Absent of an easy route to get at the netizens themselves, what the government really needed was a quick way to force social media firms to make their platforms inhospitable environments for critical, dissident expression; But taking action against social media networks did not turn out to be all that easy.
In 2016, prosecutors had to humiliatingly drop a pointless, four month-long investigation into a German Facebook executive. The manager had been bizarrely accused in a citizen‘s criminal complaint of abetting racist incitement by puportedly not deleting hateful comments quickly enough – even though his personal role within the social media company did not actually have anything to do with content control.
But coercively targetting social media companies remained an attractive option for the German government. Outsourcing censorship to privately-owned social media firms presents a neat way to circumvene the high bar of constitutional scrutiny that would apply to the state if it tried to enact such censorship directly.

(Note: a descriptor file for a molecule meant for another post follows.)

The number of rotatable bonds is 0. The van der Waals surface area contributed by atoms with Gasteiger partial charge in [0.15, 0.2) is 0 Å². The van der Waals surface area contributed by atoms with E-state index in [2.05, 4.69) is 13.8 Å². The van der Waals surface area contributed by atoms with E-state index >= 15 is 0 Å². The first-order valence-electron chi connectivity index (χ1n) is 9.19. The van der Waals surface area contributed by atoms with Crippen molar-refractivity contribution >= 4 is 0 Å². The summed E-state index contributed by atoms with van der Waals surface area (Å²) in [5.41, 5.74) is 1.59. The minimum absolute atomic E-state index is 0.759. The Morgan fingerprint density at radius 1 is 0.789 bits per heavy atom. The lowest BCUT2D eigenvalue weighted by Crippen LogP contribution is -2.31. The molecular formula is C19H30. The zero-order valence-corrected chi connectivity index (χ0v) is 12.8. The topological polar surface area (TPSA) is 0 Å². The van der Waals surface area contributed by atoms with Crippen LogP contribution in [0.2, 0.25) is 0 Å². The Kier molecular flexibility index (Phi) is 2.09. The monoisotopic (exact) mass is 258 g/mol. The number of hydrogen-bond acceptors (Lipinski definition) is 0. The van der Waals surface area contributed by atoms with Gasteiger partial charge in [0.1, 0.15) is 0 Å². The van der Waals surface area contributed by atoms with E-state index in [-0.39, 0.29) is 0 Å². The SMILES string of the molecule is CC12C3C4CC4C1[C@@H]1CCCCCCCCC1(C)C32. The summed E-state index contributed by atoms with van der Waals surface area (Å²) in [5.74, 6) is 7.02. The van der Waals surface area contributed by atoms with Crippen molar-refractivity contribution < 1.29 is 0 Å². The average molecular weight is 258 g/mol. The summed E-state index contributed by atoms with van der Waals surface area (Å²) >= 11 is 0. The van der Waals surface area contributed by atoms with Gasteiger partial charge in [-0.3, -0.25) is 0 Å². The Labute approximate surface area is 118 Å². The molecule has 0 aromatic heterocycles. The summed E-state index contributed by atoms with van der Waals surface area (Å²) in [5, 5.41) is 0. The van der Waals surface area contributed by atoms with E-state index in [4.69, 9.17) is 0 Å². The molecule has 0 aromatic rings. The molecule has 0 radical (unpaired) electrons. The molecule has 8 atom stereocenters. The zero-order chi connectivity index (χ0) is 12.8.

In this context, a tiny number of largely hard-line pro-Government legislators convened in an almost empty parliamentary chamber, just before the end of the last key pre-election Bundestag sitting, late in June. Without all too much ado, they quickly rubberstamped an ominous sounding law; the Netzwerkdurchstetztungsgesetz, or Network Enforcement Act in English.
On paper, the Network Enforcement Act is supposed to combat the purported dangers of “fake news“ and “hate crime“ on social media, in light of events related to the US presidential election.
But this is a poor, figleaf excuse for one of most Machiavellian anti-free speech laws in the Western world.
Surprisingly, the Network Enforcement Act itself does not create any new speech offences designed to better deal with the incitement of violent racial hatred or the glorification of terrorism. In fact it does not even confine itself improving the technical means to clamp down on such specific speech.
Far rather, it weaponises Germany‘s already wildly overbroad and repressive anti-insult and criminal libel laws, which have been previously highlighted on this website. Under these pre-existing, but often ineffectively or inconsistently enforced laws, truth is no absolute defence and even criticism of long-deceased historical figures can be criminalised.